Clearly, only a fraction of the 6.3 million people who are potentially at risk would need the help of additional funding through a high-risk pool. Many will be covered by employer plans; others will live in states that have not applied for a waiver from Obamacare rules. Although there is no certainty about how well the funding would match up with the need for additional resources, the situation is far less dire than we have been led to think.
That is not to minimize the personal challenges faced by people with serious health conditions. But from a political perspective, can a group numbering perhaps 1 or 2 million be the cause for Republicans losing the 23-seat advantage they now hold in the House of Representatives?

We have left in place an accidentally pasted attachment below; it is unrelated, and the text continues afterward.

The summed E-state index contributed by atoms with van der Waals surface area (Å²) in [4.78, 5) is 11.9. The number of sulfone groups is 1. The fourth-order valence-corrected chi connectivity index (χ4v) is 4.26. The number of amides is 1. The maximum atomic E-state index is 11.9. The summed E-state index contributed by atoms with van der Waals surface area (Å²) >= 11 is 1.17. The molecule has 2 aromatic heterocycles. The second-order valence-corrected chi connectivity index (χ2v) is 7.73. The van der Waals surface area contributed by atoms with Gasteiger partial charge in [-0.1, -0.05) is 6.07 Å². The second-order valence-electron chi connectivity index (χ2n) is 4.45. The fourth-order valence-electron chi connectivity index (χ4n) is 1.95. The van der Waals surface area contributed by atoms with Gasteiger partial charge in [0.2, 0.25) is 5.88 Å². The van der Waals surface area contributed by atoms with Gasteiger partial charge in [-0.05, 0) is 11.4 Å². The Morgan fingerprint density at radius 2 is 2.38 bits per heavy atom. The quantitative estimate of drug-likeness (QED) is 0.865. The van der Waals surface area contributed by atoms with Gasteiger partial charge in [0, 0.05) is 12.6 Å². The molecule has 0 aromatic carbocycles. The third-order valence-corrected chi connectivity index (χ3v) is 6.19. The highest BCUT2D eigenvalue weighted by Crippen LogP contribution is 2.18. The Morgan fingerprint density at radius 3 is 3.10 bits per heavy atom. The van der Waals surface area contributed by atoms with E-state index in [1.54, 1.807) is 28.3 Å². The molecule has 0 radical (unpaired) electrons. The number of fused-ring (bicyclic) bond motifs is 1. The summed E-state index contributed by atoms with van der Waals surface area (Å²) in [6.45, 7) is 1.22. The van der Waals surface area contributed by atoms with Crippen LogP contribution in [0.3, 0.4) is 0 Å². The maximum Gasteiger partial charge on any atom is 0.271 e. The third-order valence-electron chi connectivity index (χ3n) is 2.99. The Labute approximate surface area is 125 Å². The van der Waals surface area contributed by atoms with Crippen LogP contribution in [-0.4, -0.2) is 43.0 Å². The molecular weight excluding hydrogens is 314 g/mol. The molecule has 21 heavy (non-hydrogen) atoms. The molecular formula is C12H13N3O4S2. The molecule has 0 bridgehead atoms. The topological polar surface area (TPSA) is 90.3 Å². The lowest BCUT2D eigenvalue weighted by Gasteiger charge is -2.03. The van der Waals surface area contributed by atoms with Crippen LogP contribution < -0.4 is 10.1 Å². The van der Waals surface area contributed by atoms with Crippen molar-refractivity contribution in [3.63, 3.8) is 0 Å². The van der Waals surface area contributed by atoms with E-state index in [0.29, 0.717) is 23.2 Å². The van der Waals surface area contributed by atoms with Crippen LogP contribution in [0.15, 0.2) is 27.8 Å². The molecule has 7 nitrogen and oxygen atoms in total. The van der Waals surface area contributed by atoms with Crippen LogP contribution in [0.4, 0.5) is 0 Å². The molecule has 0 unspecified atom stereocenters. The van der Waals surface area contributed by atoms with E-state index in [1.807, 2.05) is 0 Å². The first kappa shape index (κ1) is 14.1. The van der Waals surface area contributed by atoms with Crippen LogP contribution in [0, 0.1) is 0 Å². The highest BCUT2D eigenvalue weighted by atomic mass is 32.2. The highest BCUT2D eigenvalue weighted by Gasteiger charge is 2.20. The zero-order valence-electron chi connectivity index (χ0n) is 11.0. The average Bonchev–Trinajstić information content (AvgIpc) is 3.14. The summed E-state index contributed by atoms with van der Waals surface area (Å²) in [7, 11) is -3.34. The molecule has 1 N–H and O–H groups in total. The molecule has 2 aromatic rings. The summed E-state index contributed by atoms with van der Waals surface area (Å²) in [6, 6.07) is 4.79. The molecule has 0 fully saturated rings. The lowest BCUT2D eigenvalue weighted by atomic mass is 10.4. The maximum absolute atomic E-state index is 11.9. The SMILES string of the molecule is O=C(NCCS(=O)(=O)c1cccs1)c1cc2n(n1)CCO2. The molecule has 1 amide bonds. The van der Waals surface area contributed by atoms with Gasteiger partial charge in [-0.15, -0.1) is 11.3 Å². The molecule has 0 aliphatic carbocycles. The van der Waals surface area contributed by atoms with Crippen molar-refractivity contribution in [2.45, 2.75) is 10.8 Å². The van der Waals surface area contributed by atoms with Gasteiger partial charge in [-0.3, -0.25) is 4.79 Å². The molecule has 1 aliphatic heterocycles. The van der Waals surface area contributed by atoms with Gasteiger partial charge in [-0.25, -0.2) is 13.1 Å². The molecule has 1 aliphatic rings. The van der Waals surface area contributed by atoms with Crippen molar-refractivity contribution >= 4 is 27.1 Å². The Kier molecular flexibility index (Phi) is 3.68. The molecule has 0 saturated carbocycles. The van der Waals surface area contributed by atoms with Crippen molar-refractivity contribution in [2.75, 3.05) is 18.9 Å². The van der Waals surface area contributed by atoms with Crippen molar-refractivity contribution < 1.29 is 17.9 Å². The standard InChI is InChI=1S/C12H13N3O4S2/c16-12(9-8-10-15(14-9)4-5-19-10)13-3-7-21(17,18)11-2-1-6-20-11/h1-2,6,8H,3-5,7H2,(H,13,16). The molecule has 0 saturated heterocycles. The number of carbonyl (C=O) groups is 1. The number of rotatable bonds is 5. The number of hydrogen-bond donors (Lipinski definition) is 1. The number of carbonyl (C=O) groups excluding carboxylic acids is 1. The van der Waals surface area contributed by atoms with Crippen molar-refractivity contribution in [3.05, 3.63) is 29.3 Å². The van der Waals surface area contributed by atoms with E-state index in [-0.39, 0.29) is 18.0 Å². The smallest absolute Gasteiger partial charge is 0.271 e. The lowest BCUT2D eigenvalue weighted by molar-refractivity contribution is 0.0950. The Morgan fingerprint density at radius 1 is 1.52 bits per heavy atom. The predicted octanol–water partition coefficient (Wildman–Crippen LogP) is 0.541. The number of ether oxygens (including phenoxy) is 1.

That would require more than 5 percent of the voters in at least 23 congressional districts to switch sides and vote for the Democratic candidates 16 months from now. In the 2016 elections, there were only 27 seats where Republicans were elected with less than 55 percent of the vote. In only 11 districts did the Republican candidate have less that a 10 percent margin over the Democratic candidate. It’s not impossible for the Democrats to overcome these margins, of course, but the triumphalism of the Democrats and the media on this is clearly only wishful thinking.